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Presentation on theme: "BIOFUELS AS AN ALTERNATE FUEL THE INDIAN SCENARIO."— Presentation transcript:


2 2 Biofuels are …  Alternate fuels produced from Biomass resources  Biomass is the oldest source of energy, currently account for 10% of primary energy consumption  Biomass is a sustainable and environment friendly feedstock that contributes significantly to a diverse energy portfolio

3 3 Global Status of biofuel production IEA 2010 2000 2008 83 billion litre 1.5% of global transport fuel consumption Year 4 Fold increase

4 4 The Biofuel Generations First Generation Second Generation Next Generation Biodiesel from Jatropha Bioethanol from Molasses Established technology, already commercialized Lignocellulosic ethanol Algal Biofuels Many at Pilot plant or demonstration stage Biobutanol Bio-hydrogen Green Diesel Biomethyl furan Bio-dimethyl ether Cutting edge technologies – require R&D intervention

5 5 National Status of Biofuel  In India oil production and consumption graph over the last two decades shows exponential increase of net import  Biofuel Production 2008 1.08 b. litre of ethanol 0.24 b. litre of biodiesel (IEA Market Report 2009)

6 6 The Potential in India for Biofuels Strengths  Alternate fuel source  Energy security of the country  Less GHG emissions, environment friendly  Higher Cetane number and better lubricating effect for biodiesel Weaknesses  Wasteland requirements  Need for engine modifications in higher blends  Market still in nascent stage  Still in field trial stage in India Opportunities  National Biodiesel policy  Keen interest of private players  R&D across the sector  Less dependency on depleting fossil fuels Threats  The discovery of huge gas reserves in India may push biofuels on the backfoot  Food vs. fuel debate  Cost effectiveness of Biofuels  Raw material DBT-CII Report 2010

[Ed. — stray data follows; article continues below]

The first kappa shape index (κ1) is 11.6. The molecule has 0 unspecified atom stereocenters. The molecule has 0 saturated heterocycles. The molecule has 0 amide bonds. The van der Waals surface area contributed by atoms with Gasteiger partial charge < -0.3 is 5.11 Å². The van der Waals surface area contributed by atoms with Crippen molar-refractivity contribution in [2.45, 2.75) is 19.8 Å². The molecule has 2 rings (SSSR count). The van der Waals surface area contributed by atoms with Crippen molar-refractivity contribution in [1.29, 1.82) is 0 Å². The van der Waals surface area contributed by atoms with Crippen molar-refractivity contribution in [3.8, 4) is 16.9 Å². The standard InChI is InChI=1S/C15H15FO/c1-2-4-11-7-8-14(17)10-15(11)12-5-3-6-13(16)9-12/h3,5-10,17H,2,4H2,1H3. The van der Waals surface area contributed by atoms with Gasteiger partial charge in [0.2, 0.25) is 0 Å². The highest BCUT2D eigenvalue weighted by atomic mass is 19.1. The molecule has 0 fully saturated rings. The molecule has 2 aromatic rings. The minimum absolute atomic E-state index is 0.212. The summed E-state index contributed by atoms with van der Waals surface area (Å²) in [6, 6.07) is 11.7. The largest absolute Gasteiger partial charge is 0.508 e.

7 7 National Biofuel Policy  Goal To ensure that a minimum level of biofuels become available to meet the demand.  Target 20% blending of biofuels by 2017

8 8 Research Priorities  Feed stock Development and Improvement  Improved Production Technologies  Biorefinery based fuels and biochemicals  Algal Biofuel  Synthetic Biofuel

9 9 Major Biofuels being researched upon BiofuelFeedStockTechnology BiodieselJatropha, TBOTransesterification batch / continuous process BioethanolCellulosic – Agricultural & forestry waste Pre-treatment enzyme modification Bio-butanol Bio-hyrogen Algae – Micro & Macro Simultaneous saccharification and fermentation Bio-hydrocarbonBiomassSynthetic biology

10 10 SNoBiofuel Feedstock StatusIntervention required 1Biodiesel – Jatropha Technology availableImproved feedstock quality germplasm 2Bioethanol – Cellulose Biomass Technology at Pilot Plant / Demonstration Cost effective pre- treatment and fermentation technologies standardized Improved enzyme consortia Microbial strains capable of fermenting C5 & C6 sugars Multi feedstock pilot plant Enzyme engineering screening, expression and production of new cellulose Improved fermentation technologies – 10 fold Sustainable technologies for conversion of lignin to value added products. R & D Intervention

11 11 SNoBiofuel Feedstock StatusIntervention required 3.Biobuthanol Biohydrogen  At preliminary research stage  Metabolically engineered strains  Process validation  Optimal strain development  Novel fermentation method  Butanol recovery 4.Algal Biofuel  At initial stages, scattered at various centre  Algal repositories established, 2000 collections  Production technologies at small scale  Identification of high yielding, fast growing strain  Improved production system  Harvesting and processing 5.BiohydrocarbonVery preliminary, basic research  Strengthen research groups and infrastructure  Build collaborations

12 12 R&D Efforts – Agencies involved  Ministry of Agriculture – Indian Council of Agricultural Research  Ministry of Defence – Defence Research Development Organization  Ministry of New & Renewable Energy (MNRE)  Ministry of Petroleum and Natural Gas – Indian Oil Corporation  Ministry of Science & Technology Council of Scientific & Industrial Research Department of Biotechnology Department of Science & Technology

13 13 DBT’s Energy Bioscience Program Vision To make available, economically viable alternative fuel from Biomass to meet the energy deficit and national targets of biofuel blending